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5 George Orwell books that aren’t 1984 or Animal Farm

There’s a good reason why we all read him in school, but have you heard of these classics?

George Orwell. Your favourite author’s favourite author. The legendary novelist died in 1950 but still towers over the literary world with many of his works as relevant today as when he first wrote them. 

Orwell was also an eminent journalist and penned hundreds of essays, reviews and editorials. There’s a good reason why we all read him in school. 

But how much of his work have you dived into that isn’t 1984 or Animal Farm? Don’t worry if the answer is zero, author Dorian Lynskey has compiled a list of five essentials.

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Keep the Aspidistra Flying (1936)

Orwell’s funniest novel is a spiky, semi-autobiographical satire of the London literary scene and thwarted ambition. Gordon Comstock, an unsuccessful poet terrified of sliding into bourgeois conformity, is a hilarious misanthrope and forerunner of the post-war Angry Young Men.

Homage to Catalonia (1938)

It sold very few copies at the time but Orwell’s account of his life-changing six months as a socialist militiaman in the Spanish Civil War has become a classic, with vivid descriptions of life on the front, his brush with death and his hair-raising escape from Stalinist persecution.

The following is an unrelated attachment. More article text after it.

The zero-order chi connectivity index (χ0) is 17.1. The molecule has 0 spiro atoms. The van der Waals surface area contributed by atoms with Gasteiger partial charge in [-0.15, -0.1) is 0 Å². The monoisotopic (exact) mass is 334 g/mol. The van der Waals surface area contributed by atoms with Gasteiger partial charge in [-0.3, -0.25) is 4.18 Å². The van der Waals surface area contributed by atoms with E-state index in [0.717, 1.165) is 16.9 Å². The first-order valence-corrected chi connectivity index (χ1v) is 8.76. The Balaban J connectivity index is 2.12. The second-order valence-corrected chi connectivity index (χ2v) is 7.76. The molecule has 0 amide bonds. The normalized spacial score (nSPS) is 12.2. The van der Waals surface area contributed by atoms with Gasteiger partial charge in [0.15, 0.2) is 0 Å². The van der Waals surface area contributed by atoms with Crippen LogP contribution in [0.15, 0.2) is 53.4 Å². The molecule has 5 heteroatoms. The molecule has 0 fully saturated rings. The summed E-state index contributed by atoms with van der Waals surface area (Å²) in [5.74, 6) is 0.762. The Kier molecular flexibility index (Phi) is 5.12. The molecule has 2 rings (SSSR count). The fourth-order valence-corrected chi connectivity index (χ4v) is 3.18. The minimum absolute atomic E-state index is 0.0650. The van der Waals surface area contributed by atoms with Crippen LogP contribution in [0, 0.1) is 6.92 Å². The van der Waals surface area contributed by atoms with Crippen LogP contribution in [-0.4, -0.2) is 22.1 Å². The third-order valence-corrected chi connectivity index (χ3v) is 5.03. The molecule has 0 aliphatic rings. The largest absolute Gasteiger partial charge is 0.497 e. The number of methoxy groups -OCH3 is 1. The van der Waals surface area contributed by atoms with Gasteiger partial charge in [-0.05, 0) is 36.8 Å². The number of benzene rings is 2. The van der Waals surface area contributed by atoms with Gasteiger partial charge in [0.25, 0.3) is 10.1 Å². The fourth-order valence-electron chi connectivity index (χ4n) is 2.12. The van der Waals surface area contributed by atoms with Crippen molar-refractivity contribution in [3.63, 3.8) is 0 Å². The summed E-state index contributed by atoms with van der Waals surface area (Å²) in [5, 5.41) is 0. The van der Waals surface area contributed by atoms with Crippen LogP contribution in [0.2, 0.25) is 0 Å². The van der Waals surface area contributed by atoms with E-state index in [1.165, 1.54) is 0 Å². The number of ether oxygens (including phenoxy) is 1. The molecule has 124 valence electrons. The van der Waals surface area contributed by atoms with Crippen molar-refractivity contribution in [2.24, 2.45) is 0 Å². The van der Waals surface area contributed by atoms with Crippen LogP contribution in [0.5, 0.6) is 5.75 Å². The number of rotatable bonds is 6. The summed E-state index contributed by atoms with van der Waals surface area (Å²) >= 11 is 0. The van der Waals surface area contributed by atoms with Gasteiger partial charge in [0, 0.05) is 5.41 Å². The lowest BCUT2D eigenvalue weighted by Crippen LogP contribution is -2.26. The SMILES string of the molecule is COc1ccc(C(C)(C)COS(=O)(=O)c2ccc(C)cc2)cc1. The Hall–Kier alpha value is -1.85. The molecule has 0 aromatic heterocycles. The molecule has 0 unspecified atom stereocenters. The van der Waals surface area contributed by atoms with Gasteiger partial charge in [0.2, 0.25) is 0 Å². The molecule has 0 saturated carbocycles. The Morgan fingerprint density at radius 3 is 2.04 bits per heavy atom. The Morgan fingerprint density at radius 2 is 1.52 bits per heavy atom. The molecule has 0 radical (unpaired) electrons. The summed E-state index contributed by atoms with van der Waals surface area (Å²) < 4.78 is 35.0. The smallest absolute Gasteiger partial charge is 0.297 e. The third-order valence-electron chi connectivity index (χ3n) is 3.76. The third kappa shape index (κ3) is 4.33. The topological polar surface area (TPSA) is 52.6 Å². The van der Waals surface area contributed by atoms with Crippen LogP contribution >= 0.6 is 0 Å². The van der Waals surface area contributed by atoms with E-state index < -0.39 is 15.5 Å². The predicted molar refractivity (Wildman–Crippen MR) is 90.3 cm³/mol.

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Coming Up for Air (1939)

The story of commuter George Bowling’s midlife crisis combines Orwell’s nostalgia for the rural Edwardian England of his youth with his anxieties about the coming war, trying out several ideas that would resurface in 1984.

George Orwell’s essays (1984)

Orwell’s vast journalistic output has been sliced and diced many times but this remains his equivalent of a greatest hits album, with essential essays on subjects ranging from language and nationalism to Dalí and Dickens. There’s a timeless observation on every page.

The Complete Works Vol XIX: It Is What I Think, 1947-48 (1998)

Professor Peter Davison’s epic 20-volume project compiles and contextualises every extant word that Orwell wrote. This penultimate instalment, consisting mostly of letters, illuminates the completion of 1984, his life on the island of Jura, and his ultimately fatal struggle with tuberculosis.

Dorian Lynskey’s The Ministry of Truth is out now (Pan Macmillan, £9.99)

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